Untested Waters: The Rise of Hydraulic Fracturing in Oil and Gas Production and the Need to Revisit Regulation
Hannah Jacobs Wiseman
Florida State University - College of Law
September 23, 2008
Fordham Environmental Law Review, Vol. 20, p. 115, 2009
As the hunt for important unconventional gas resources in America expands, an increasingly popular method of wringing resources from stubborn underground formations is a process called hydraulic fracturing – also described as hydrofracturing, fracking, or fracing – wherein fluids are pumped at high pressure underground to fracture a formation and release trapped oil or gas. Operators have fraced wells for more than fifty years, but the practice has recently grown rapidly in areas like the Barnett Shale of North Central Texas and the Marcellus Shale beneath Pennsylvania, New York, and other Appalachian states. This Article describes the process of hydraulic fracturing, existing studies of the environmental effects of hydraulic fracturing, and the laws and regulations that apply to the practice. It argues that there is no direct federal regulation of the fracing process (the pumping of fluids into a wellbore), that court guidance in this area is limited, and that state regulations differ substantially. Although other general regulations apply to the practice, the Article argues that in light of the dearth of regulation specific to fracturing in some areas, more study of the potential environmental and human health effects of fracing is needed in order to determine whether current regulation is sufficient. The EPA completed a partial study in 2004, but this Article focuses on the deficiencies of that study and calls for a new, national, scientific study of the practice.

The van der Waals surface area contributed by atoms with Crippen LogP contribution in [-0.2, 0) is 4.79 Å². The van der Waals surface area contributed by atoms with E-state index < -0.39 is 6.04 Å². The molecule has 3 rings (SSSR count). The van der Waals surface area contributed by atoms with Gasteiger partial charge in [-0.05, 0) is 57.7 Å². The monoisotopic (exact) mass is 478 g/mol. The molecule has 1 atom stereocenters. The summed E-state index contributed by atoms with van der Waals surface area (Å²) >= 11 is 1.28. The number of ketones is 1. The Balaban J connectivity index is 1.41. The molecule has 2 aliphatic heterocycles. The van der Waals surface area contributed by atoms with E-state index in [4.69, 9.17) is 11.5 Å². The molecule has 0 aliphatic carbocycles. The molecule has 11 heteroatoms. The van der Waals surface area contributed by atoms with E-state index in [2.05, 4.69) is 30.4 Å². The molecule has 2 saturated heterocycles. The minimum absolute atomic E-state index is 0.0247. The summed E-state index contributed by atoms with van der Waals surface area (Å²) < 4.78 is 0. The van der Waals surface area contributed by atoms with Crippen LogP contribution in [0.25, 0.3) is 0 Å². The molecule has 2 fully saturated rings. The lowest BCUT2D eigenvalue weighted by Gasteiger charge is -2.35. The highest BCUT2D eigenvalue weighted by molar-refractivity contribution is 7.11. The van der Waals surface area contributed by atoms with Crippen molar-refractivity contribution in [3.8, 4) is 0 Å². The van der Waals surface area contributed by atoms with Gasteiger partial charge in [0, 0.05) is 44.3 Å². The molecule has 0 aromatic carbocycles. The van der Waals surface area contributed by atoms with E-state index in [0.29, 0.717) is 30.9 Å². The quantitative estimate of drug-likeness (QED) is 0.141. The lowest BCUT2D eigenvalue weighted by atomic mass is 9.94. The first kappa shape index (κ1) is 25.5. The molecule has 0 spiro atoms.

Number of Pages in PDF File: 55
Keywords: hydraulic fracturing, fracing, frackingAccepted Paper Series
Date posted: April 24, 2010 ; Last revised: April 28, 2010
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